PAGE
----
Connecticut Unemployment Rate Inches Closer to National Average
Connecticut’s unemployment rate dropped to 5.4 percent as the state gained 4,100 jobs in July, according to the latest Labor Department statistics.
The unemployment rate for July 2015 was 5.4 percent in Connecticut, which — seasonally adjusted — is much closer to the national unemployment rate of 5.3 percent. It’s a drop of three-tenths of a percentage point from June and has not been this low since May 2008.
“The pace of decline in the state’s unemployed has accelerated in the last three months,” Andy Condon, Director of the Labor Department’s Office of Research, said. “This has brought Connecticut’s unemployment rate to a level nearly identical with the U.S. average.”
After a sluggish June, the job gains in July were also significant.
“This is the third monthly nonfarm job gain in a row, signifying a fairly strong summer so far,” the Labor Department said in a press release.
Connecticut’s private sector added 3,000 jobs this July. The government supersector also contributed to job gains in July by adding 1,100 positions. Connecticut has now recovered 102,000 positions, or 85.7 percent of the 119,000 seasonally adjusted total nonfarm jobs that were lost in the state during the March 2008-February 2010 employment downturn.
The private sector, however, has recovered 97 percent of the jobs lost during the recession. Another 3,400 private sector jobs or 17,000 total non-farm jobs need to be created to reach pre-recession levels.
“Jobs are dramatically up, the unemployment rate is significantly down, and we’re on track to reach private sector job levels that the state hasn’t seen since before the Great Recession,” Gov. Dannel P. Malloy said in a press release. “But we cannot — and will not — stop here. We are going to continue fighting for more good paying jobs with good benefits as we engage with companies like never before. This report is another step into the future for Connecticut.”
But Don Klepper-Smith, an economist with DataCore Partners LLC, isn’t as optimistic about the future as Malloy.
He said the July job numbers are “considerably above expectations” given the national data. However, Klepper-Smith said he’s concerned about the state’s ability to grow jobs in the future mostly because of the new state budget adopted in June and the unitary reporting tax, which goes into effect in January 2016.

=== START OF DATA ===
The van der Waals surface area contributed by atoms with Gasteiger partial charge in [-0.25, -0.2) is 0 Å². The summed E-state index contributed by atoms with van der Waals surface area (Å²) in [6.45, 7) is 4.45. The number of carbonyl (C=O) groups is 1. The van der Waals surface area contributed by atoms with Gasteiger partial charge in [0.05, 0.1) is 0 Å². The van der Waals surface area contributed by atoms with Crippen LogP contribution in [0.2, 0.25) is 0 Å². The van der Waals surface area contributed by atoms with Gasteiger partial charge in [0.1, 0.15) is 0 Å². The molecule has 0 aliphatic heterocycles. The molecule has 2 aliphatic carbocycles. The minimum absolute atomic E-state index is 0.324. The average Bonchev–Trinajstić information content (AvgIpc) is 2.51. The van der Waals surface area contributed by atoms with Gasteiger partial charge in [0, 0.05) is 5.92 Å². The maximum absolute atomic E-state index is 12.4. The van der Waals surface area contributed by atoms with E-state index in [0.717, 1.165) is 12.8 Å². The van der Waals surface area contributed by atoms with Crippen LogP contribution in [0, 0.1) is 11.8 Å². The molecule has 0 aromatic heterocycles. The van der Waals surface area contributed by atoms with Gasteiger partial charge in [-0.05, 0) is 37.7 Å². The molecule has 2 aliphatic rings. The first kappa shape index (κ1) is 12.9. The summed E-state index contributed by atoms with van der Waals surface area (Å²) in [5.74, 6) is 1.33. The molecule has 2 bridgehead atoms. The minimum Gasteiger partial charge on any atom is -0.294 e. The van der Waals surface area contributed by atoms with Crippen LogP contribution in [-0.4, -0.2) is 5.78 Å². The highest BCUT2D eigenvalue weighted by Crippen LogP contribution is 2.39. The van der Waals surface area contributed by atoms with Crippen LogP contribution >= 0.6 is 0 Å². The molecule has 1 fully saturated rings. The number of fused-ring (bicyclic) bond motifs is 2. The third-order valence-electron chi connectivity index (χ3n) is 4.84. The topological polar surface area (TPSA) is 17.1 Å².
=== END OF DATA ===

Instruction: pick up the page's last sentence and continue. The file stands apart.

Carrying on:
“I now expect to see considerably less job creation in Connecticut relative to my prior projections because business confidence in state government has clearly taken a hit in recent months,” Klepper-Smith wrote in an email. “A true hot-button issue going forward, I believe, is the proposed unitary tax on corporate profits, which will have a major impact on the state’s economy if and when it happens. This tax would allow state government to tax operations on subsidiaries of state firms who operate primarily outside of Connecticut.”
Klepper-Smith said the state’s “increasingly antagonistic policies” toward business will hurt it in the long run.
“In my view, competing states are now licking their chops at the prospect of luring key manufacturing jobs out of Connecticut and we’re headed down the wrong path,” Klepper-Smith wrote. “My strong sense is that we’ll see more major employers leaving the state over the next few years for greener pastures elsewhere, joining the ranks of others who have already announced, or made the move.”
Senate President Martin Looney and Senate Majority Leader Bob Duff defended the state budget decisions and say the latest report shows their policies have been working.
“Today’s jobs report reinforces what we already knew to be true; Connecticut’s economy continues to make steady progress,” Looney said. “Connecticut’s economic development policies are helping businesses create jobs and the state’s job training programs like STEP-Up are preparing workers for a 21st century economy. There’s more work to do but this is extremely positive news.”
Duff added: “The fact remains that Connecticut is great place to live, work and raise a family. We have a great quality of life and a talented, educated workforce which is why companies are hiring our residents.”